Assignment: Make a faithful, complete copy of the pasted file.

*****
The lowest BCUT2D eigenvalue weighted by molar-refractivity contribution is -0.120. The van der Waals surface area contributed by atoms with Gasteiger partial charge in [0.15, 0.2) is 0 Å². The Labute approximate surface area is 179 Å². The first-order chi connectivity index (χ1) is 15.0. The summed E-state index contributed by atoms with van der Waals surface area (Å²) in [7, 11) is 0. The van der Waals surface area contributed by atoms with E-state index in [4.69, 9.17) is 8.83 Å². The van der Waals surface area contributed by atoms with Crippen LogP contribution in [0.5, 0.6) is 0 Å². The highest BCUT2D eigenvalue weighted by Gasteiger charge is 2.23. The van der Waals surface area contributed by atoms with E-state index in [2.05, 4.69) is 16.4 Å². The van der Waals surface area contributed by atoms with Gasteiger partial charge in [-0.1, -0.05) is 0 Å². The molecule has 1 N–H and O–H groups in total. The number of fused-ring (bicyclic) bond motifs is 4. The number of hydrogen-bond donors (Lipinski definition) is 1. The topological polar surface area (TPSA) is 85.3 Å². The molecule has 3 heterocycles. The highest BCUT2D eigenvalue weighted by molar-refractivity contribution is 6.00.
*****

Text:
The lowest BCUT2D eigenvalue weighted by molar-refractivity contribution is -0.120. The van der Waals surface area contributed by atoms with Gasteiger partial charge in [0.15, 0.2) is 0 Å². The Labute approximate surface area is 179 Å². The first-order chi connectivity index (χ1) is 15.0. The summed E-state index contributed by atoms with van der Waals surface area (Å²) in [7, 11) is 0. The van der Waals surface area contributed by atoms with E-state index in [4.69, 9.17) is 8.83 Å². The van der Waals surface area contributed by atoms with Crippen LogP contribution in [0.5, 0.6) is 0 Å². The highest BCUT2D eigenvalue weighted by Gasteiger charge is 2.23. The van der Waals surface area contributed by atoms with E-state index in [2.05, 4.69) is 16.4 Å². The van der Waals surface area contributed by atoms with Gasteiger partial charge in [-0.1, -0.05) is 0 Å². The molecule has 1 N–H and O–H groups in total. The number of fused-ring (bicyclic) bond motifs is 4. The number of hydrogen-bond donors (Lipinski definition) is 1. The topological polar surface area (TPSA) is 85.3 Å². The molecule has 3 heterocycles. The highest BCUT2D eigenvalue weighted by molar-refractivity contribution is 6.00.